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Divided We Stand

Divided We Stand
New book about the 2020 election.

Friday, October 12, 2018

GOP Triage: Shooting the Wounded

In Defying the Odds, we discuss state and congressional elections as well as the presidential race

Alexander Burns at NYT:
As they brace for losses in the House of Representatives, Republican Party leaders are racing to reinforce their candidates in about two-dozen districts, trying to create a barricade around their imperiled majority. They are pouring money and effort mainly into moderate suburban areas, like Mr. Sessions’s seat, that they see as critical to holding the chamber by even a one-seat margin. And they have begun to pull millions of dollars away from Republican candidates who have fallen substantially behind in once-
competitive races.


There are between 60 and 70 Republican-held districts that are being seriously contested, and Democrats, boosted by strong fund-raising, have been expanding their television advertising in conservative-leaning districts in an effort to stretch Republicans thin. National polls have shown most voters favor a Democratic-led House over a Republican one, though the Democrats’ lead has varied.
In a tactical retreat, Republican groups have already withdrawn some or all funding from a few embattled incumbents, mainly in suburbs where President Trump is unpopular, including Representatives Kevin Yoder of Kansas, Mike Coffman of Colorado and Mike Bishop of Michigan. They have abandoned more than half a dozen seats where Republican lawmakers are not running for re-election. On Wednesday they cut loose the Tucson, Ariz.-based seat of Representative Martha McSally, who left to run for Senate.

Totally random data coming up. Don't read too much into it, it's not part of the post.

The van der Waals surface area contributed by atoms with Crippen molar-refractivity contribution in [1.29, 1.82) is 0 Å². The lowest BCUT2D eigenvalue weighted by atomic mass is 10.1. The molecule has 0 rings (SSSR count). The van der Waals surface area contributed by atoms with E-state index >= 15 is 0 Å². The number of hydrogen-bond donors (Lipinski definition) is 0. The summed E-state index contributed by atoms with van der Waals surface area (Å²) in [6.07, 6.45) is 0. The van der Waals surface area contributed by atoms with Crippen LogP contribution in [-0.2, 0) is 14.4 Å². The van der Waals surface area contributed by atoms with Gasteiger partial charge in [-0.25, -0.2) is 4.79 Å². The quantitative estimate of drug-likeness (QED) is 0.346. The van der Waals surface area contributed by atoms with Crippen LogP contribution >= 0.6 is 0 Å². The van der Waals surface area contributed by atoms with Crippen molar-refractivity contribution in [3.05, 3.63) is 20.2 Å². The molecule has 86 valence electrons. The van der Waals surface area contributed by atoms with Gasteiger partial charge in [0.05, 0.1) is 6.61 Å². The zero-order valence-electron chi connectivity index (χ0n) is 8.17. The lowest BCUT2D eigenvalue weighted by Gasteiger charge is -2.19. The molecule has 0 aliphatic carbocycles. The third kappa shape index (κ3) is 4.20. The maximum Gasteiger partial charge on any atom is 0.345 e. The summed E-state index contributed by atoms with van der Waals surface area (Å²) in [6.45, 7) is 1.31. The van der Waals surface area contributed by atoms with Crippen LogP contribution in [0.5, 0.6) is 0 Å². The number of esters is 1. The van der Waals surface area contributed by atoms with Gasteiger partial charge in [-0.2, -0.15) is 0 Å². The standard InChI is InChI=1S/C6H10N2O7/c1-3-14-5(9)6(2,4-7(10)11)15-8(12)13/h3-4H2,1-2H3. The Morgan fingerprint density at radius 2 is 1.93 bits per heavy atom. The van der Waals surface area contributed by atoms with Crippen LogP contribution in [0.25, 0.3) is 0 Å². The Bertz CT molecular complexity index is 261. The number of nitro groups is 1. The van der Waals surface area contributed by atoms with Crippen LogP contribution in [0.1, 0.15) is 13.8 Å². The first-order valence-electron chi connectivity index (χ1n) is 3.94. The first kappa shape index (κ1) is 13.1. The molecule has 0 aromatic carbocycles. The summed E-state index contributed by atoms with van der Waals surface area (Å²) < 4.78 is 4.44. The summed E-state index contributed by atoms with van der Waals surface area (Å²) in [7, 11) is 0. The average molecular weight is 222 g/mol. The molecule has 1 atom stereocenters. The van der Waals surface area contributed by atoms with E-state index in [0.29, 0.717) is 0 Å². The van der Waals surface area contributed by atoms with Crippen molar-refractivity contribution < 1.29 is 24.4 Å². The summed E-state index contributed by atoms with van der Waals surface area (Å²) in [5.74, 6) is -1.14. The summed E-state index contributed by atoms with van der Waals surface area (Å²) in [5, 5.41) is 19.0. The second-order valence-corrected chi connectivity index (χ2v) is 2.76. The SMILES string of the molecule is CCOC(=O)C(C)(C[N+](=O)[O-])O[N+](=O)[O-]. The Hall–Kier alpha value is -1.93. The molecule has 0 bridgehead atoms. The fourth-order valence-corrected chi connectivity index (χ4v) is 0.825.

Party strategists said several other incumbents must recover quickly or risk losing funding, including Representatives Peter Roskam of Illinois and Mimi Walters of California, who represent white-collar suburbs near Chicago and Los Angeles, respectively.
[DCCC chair Ben] Luján wryly pointed to Mr. Sessions, 63, as an example of Republican distress, noting that the Republican candidate had suggested last year he would not need help from the national party. Now, Mr. Luján said, Mr. [Pete] Sessions is “calling the cavalry home to see if they can defend that seat” against Colin Allred, his Democratic challenger.
Mr. Sessions, a House committee chairman, is in a close race with Mr. Allred, 35, a civil rights lawyer whom Republicans have sought to brand as a liberal. A poll conducted by The Times and Siena College found the two effectively tied, and both parties are saturating the district with advertising.

SwingLeft, a hybrid PAC and super PAC, has brought out a big gun for Allred:  Samuel L. Jackson.